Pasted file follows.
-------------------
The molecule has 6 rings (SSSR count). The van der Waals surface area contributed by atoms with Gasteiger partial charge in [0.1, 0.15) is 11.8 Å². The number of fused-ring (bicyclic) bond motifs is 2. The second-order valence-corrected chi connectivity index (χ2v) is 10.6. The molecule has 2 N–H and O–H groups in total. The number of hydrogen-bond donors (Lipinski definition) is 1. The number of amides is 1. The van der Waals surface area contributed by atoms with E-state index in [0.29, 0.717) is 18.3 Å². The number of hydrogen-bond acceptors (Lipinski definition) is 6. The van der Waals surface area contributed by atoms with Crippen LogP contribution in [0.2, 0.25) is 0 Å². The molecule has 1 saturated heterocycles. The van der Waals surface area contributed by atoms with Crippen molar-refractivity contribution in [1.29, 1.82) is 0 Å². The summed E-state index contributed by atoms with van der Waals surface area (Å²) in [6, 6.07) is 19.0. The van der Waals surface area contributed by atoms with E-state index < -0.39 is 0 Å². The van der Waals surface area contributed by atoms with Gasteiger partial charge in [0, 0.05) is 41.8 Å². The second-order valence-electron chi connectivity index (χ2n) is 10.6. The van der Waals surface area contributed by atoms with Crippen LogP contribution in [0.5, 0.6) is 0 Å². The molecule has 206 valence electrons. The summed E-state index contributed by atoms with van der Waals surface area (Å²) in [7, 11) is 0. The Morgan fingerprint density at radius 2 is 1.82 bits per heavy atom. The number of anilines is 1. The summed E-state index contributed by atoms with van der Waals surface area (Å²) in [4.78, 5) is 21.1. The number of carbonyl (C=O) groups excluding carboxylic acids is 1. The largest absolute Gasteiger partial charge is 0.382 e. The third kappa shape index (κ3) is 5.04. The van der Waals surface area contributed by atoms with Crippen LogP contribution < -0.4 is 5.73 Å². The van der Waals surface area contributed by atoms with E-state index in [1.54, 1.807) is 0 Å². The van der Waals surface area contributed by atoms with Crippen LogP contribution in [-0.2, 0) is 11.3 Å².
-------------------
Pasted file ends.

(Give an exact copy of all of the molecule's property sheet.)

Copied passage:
The molecule has 6 rings (SSSR count). The van der Waals surface area contributed by atoms with Gasteiger partial charge in [0.1, 0.15) is 11.8 Å². The number of fused-ring (bicyclic) bond motifs is 2. The second-order valence-corrected chi connectivity index (χ2v) is 10.6. The molecule has 2 N–H and O–H groups in total. The number of hydrogen-bond donors (Lipinski definition) is 1. The number of amides is 1. The van der Waals surface area contributed by atoms with E-state index in [0.29, 0.717) is 18.3 Å². The number of hydrogen-bond acceptors (Lipinski definition) is 6. The van der Waals surface area contributed by atoms with Crippen LogP contribution in [0.2, 0.25) is 0 Å². The molecule has 1 saturated heterocycles. The van der Waals surface area contributed by atoms with Crippen molar-refractivity contribution in [1.29, 1.82) is 0 Å². The summed E-state index contributed by atoms with van der Waals surface area (Å²) in [6, 6.07) is 19.0. The van der Waals surface area contributed by atoms with E-state index < -0.39 is 0 Å². The van der Waals surface area contributed by atoms with Gasteiger partial charge in [0, 0.05) is 41.8 Å². The second-order valence-electron chi connectivity index (χ2n) is 10.6. The van der Waals surface area contributed by atoms with Crippen LogP contribution in [0.5, 0.6) is 0 Å². The molecule has 206 valence electrons. The summed E-state index contributed by atoms with van der Waals surface area (Å²) in [7, 11) is 0. The Morgan fingerprint density at radius 2 is 1.82 bits per heavy atom. The number of anilines is 1. The summed E-state index contributed by atoms with van der Waals surface area (Å²) in [4.78, 5) is 21.1. The number of carbonyl (C=O) groups excluding carboxylic acids is 1. The largest absolute Gasteiger partial charge is 0.382 e. The third kappa shape index (κ3) is 5.04. The van der Waals surface area contributed by atoms with Crippen LogP contribution < -0.4 is 5.73 Å². The van der Waals surface area contributed by atoms with E-state index in [1.54, 1.807) is 0 Å². The van der Waals surface area contributed by atoms with Crippen LogP contribution in [-0.2, 0) is 11.3 Å².